Microfracture is an arthroscopic procedure performed to repair damaged knee cartilage for patients with cartilage injuries or only a minimal amount of damage. This procedure often helps patients avoid or postpone the need for knee replacement surgery while effectively relieving pain and swelling in the affected area. The cartilage is necessary to cushion the area and allow for smooth, painless movement. Microfracture is most commonly performed in athletes who may have suffered cartilage injuries while playing sports.
During the microfracture procedure, a small surgical tool called an awl is inserted into the damaged area of the knee to create small holes, known as microfractures, in the bone near the damage to help release the cells that produce cartilage and restore the damaged area. The number of holes created may vary depending on the size and location of the area being treated, with most patients requiring five to 15 small holes.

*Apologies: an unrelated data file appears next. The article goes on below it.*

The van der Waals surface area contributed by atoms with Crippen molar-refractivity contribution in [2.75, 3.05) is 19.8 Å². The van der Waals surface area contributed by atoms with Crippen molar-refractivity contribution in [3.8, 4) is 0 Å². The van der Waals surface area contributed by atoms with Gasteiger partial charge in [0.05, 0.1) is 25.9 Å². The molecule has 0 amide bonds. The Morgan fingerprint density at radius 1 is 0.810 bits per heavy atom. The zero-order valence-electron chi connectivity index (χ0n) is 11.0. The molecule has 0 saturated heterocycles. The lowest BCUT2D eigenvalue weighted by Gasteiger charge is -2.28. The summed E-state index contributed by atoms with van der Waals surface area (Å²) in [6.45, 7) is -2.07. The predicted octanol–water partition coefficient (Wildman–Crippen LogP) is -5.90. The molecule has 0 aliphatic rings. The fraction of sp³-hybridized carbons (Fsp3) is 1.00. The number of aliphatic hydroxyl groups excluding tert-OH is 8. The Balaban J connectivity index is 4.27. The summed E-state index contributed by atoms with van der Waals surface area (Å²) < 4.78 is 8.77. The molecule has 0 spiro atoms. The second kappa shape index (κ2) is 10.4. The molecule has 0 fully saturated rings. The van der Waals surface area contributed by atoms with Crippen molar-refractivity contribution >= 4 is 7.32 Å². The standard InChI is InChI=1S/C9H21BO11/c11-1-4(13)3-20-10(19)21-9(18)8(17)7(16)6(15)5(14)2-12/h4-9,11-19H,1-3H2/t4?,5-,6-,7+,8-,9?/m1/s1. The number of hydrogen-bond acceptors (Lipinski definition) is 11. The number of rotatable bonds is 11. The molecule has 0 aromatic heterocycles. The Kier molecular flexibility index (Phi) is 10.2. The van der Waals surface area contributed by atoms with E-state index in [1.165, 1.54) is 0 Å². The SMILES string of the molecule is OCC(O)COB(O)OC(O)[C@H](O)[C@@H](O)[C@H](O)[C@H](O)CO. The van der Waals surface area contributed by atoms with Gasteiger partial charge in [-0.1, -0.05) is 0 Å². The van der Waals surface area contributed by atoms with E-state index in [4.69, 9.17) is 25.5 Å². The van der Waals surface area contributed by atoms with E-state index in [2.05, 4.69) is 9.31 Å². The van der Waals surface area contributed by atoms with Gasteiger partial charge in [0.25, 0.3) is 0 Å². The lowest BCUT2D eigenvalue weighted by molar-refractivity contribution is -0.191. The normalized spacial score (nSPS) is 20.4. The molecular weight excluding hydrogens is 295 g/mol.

Patients will need to undergo physical therapy after this procedure, and many are able to resume playing sports and other physical activities within a few months. Stimulation of a certain type of cartilage known as fibrocartilage will likely occur after microfracture, which can provide long-term pain relief but may require additional treatment in the future if the cartilage becomes damaged once again.